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Oopukai

Oopukai
Other Names: Kaimoi

General Characteristics: Medium in height, well spreading, maturing within 9 to 12 months, producing from 2 to 5 oha; distinguished by lilac-purple corm flesh and reddish-purple flecked stripes.

Petiole: 65 to 90 cm. long, light yellowish-green with dark purple or reddish-purple flecked stripes and blotches, dark red at edge, reddish-purple at apex, a dark reddish-purple ring at base with purplish-pink for 3 to 4 cm. above.

Leaf blade: 50 to 65 cm. long, 35 to 45 cm. wide, 40 to 50 cm. from tip to base of sinus, ovate, dark green with bluish cast; margins undulate; piko purple; veins conspicuously reddish-purple over entire lower surface; lobes acute with wide sinus.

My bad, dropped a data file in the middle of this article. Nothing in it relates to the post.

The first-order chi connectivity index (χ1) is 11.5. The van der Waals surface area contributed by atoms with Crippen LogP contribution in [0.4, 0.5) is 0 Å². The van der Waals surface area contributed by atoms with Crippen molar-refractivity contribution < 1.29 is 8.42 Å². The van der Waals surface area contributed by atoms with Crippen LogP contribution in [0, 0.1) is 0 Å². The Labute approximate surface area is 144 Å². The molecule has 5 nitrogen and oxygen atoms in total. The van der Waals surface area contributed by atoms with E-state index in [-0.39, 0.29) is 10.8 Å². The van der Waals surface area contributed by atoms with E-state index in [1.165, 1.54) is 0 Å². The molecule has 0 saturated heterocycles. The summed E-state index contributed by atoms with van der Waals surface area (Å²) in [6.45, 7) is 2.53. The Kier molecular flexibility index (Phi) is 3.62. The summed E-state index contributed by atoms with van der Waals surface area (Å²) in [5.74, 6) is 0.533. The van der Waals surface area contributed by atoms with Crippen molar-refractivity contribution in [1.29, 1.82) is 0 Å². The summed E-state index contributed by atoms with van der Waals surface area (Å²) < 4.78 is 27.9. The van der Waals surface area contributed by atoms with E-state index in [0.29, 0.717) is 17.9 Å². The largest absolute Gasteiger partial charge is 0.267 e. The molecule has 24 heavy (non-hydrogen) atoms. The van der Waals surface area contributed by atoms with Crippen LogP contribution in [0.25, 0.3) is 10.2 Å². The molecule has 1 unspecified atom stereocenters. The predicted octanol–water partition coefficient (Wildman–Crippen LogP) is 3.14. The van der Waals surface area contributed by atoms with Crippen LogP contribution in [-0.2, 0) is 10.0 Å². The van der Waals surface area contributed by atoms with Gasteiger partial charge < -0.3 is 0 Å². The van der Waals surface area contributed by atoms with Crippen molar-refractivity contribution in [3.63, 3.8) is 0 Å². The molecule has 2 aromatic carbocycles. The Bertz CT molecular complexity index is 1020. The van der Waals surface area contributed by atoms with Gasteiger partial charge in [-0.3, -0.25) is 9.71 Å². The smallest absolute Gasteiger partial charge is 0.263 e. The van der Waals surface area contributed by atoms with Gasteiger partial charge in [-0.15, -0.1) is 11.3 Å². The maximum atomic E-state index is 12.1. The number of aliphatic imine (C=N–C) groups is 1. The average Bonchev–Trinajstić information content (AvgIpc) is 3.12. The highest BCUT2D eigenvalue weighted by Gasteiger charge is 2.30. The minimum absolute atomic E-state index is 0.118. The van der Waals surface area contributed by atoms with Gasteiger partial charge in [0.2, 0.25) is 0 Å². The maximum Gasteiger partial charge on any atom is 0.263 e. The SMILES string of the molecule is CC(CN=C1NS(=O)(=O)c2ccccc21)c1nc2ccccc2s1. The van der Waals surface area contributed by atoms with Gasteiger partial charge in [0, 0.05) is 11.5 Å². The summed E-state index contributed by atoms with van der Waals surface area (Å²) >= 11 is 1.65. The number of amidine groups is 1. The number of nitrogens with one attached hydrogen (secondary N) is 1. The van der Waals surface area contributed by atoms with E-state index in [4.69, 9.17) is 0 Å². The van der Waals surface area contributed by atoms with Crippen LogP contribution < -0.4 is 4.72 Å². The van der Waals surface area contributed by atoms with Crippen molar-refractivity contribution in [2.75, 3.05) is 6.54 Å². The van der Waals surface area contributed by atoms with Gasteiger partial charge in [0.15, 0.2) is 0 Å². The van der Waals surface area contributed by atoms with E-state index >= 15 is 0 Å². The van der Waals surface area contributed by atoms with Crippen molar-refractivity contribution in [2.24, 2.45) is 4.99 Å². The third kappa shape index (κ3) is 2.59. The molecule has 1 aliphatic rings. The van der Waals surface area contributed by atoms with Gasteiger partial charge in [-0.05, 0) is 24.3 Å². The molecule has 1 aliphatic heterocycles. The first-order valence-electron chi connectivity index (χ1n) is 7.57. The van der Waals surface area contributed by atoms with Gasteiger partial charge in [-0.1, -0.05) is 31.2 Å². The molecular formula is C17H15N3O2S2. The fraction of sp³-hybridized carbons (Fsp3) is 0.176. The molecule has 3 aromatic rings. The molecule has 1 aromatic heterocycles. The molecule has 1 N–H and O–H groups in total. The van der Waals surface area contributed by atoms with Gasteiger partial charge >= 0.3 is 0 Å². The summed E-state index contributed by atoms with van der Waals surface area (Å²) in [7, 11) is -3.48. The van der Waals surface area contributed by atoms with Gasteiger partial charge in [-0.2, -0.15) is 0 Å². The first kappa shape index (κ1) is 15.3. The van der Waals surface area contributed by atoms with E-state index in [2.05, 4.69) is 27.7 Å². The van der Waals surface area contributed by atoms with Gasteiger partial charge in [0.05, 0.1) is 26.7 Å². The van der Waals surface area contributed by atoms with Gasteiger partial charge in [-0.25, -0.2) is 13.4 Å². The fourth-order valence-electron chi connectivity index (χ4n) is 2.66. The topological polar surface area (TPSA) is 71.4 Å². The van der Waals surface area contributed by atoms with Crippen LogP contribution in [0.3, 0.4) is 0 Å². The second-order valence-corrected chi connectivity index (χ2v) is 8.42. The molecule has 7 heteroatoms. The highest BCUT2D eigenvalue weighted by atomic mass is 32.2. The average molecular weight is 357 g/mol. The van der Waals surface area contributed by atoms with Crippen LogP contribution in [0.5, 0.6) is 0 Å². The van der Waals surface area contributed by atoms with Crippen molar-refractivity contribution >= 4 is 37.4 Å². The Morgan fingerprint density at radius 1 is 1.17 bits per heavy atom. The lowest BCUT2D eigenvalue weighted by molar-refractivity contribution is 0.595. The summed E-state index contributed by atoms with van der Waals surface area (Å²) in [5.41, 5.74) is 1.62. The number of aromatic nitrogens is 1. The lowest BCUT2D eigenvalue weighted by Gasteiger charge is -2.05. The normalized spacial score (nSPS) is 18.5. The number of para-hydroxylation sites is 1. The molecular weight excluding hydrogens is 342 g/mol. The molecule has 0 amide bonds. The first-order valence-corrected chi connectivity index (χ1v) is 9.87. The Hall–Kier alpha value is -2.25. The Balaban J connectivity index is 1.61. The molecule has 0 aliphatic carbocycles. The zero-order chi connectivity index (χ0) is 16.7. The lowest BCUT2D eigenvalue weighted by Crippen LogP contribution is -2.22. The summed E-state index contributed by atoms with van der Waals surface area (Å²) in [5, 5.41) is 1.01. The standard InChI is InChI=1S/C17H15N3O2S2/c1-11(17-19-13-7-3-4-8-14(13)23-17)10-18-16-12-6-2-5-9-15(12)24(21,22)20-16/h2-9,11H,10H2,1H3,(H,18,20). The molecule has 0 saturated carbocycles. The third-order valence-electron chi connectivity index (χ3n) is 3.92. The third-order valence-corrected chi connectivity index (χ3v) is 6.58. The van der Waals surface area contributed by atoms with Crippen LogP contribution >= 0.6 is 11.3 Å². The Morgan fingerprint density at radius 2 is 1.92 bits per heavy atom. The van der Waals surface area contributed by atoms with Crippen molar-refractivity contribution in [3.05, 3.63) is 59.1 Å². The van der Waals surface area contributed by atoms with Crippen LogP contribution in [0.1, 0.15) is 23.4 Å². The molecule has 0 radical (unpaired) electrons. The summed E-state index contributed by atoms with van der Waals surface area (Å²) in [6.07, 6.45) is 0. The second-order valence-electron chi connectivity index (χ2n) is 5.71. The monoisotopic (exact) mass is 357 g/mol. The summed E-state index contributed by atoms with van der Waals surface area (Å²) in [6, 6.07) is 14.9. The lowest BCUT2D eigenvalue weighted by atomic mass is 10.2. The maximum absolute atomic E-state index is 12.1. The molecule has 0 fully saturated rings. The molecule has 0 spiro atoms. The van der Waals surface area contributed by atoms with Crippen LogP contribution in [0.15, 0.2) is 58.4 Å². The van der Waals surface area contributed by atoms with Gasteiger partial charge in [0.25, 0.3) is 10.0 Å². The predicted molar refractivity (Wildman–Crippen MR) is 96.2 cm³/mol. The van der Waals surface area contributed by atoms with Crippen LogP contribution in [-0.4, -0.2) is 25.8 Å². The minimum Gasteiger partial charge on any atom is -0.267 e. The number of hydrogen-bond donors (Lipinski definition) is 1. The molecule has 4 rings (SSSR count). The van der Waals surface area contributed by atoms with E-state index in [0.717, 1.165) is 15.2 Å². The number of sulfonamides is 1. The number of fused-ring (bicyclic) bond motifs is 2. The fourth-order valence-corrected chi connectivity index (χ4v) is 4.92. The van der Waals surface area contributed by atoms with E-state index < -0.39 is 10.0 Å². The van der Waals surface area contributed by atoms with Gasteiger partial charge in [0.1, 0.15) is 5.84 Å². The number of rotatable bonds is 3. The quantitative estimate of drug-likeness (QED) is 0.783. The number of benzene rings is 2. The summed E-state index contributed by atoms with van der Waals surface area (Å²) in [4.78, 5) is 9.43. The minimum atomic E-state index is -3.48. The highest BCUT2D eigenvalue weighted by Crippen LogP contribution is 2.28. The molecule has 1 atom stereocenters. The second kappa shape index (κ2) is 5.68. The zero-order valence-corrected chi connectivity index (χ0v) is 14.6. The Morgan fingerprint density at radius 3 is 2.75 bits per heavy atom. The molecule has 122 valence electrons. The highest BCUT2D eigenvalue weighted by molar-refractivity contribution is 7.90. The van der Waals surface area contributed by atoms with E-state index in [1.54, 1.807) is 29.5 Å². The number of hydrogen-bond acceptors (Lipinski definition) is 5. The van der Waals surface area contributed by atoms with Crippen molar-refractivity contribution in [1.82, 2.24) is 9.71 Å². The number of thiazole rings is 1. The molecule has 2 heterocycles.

Corm: Flesh light lilac-purple with darker purplish fibers; skin dark pinkish-lilac.

Origin, and derivation of name: Native variety; Oopukai means "sea guppy," a fish similar in coloring to the petiole of this taro.

Distribution: Planted fairly extensively in Kona, Hawaii, primarily under upland culture, but found only occasionally on the other islands.

Use: Mainly as table taro; the leaves are often used for luau.

Remarks: Although good poi can be made from this variety, it cannot be stored as long as poi from other taros due to over-rapid fermentation.